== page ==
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2000 November - December

Welfare Reform and the College Option in California

Lessons Learned

By Diana Spatz, Jodie Berger & Tamu K. Hamed

Federal welfare reform limited education and training opportunities for parents on public assistance. As a result, perhaps the most significant impact of welfare reform has been to move greater numbers of parents from welfare to low-wage, dead-end jobs. Successful grass-roots and legal advocacy strategies have been used in California to protect access to postsecondary education under welfare reform. In the 2001–2002 reauthorization of Temporary Assistance to Needy Families, legislation should be formulated to protect, improve, and encourage such access.

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A Vital Child Care Quality Initiative

Addressing the Needs of License-Exempt Home Child Care Providers

By Daniel Lesser

Low-income families rely more heavily on relatives and other license-exempt home child care providers than do higher-income families. Thus legal services providers and other advocates for low-income people must become knowledgeable about and actively involved in issues affecting license-exempt providers. Such issues include who these providers are, why parents place so many children in this form of care, questions that have arisen as to the quality of care children receive in these settings, and the proper policy response to these quality concerns.

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Affirmative Litigation Under the Legal Services Corporation Restrictions

By Raun J. Rasmussen

The 1996 Legal Services Corporation restrictions imposed severe constraints on the work legal services lawyers do. Those restrictions should be repealed, but, until they are, lawyers and advocates still have effective ways to serve their clients through aggressive high-volume and targeted-issue litigation and affirmative litigation on behalf of groups or individuals. These types of advocacy not only can accomplish broad and meaningful results but also involve creative and exciting legal services work.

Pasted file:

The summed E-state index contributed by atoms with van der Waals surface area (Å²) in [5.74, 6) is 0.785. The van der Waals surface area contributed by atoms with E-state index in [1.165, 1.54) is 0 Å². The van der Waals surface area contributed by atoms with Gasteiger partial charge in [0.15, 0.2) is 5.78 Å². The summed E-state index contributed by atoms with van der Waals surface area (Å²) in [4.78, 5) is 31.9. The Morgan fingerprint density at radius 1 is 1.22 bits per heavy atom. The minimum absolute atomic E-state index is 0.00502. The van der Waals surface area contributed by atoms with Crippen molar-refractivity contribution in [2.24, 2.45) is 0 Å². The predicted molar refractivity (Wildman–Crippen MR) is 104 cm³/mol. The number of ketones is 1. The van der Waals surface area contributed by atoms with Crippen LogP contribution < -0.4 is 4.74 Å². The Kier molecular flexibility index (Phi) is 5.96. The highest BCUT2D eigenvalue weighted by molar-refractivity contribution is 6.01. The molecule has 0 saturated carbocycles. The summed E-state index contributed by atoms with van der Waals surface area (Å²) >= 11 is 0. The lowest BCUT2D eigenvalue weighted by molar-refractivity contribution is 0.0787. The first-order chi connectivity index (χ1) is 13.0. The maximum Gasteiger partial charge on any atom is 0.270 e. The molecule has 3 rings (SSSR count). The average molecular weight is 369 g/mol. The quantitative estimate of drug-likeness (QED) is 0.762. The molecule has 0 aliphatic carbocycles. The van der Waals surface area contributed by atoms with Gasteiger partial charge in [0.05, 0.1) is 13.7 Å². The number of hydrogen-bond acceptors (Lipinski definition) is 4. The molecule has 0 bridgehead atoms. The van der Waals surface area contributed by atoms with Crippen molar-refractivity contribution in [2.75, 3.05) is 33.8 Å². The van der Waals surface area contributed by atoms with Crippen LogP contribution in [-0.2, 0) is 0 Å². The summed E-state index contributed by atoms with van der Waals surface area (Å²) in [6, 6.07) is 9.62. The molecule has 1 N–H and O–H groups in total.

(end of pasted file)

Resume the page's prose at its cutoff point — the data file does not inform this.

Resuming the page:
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The Supreme Court's Reeves Decision Levels the Playing Field in Employment Discrimination Cases

By Tom Osborne

The U.S. Supreme Court clarifies the legal standard for employment discrimination cases in its recently issued Reeves decision. The Reeves opinion rejects the so-called pretext-plus rule, which lower courts have applied in employment discrimination cases, and it articulates the proper standard of review of Rule 50 motions, which should make it easier for plaintiffs to prove discriminatory intent.

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Decisions on Federal Court Access During the Supreme Court's 1999–2000 Term

Some Social Security, a Little Federalism, and More of the Usual

By Matthew Diller, Jane Perkins, Gary F. Smith & Gill Deford Several decisions issued by the U.S. Supreme Court last term will affect federal court practice for public interest practitioners. Two involved federal court access under the Social Security Act and two others rejected the Age Discrimination in Employment Act and the Violence Against Women Act as beyond the scope of congressional power to abrogate state sovereign immunity. Other decisions upheld federal court access in the face of challenges based on lack of standing or mootness and reviewed the standards of deference applicable to administrative agencies' interpretations of federal statutes. Download this article   |   Read more ➢
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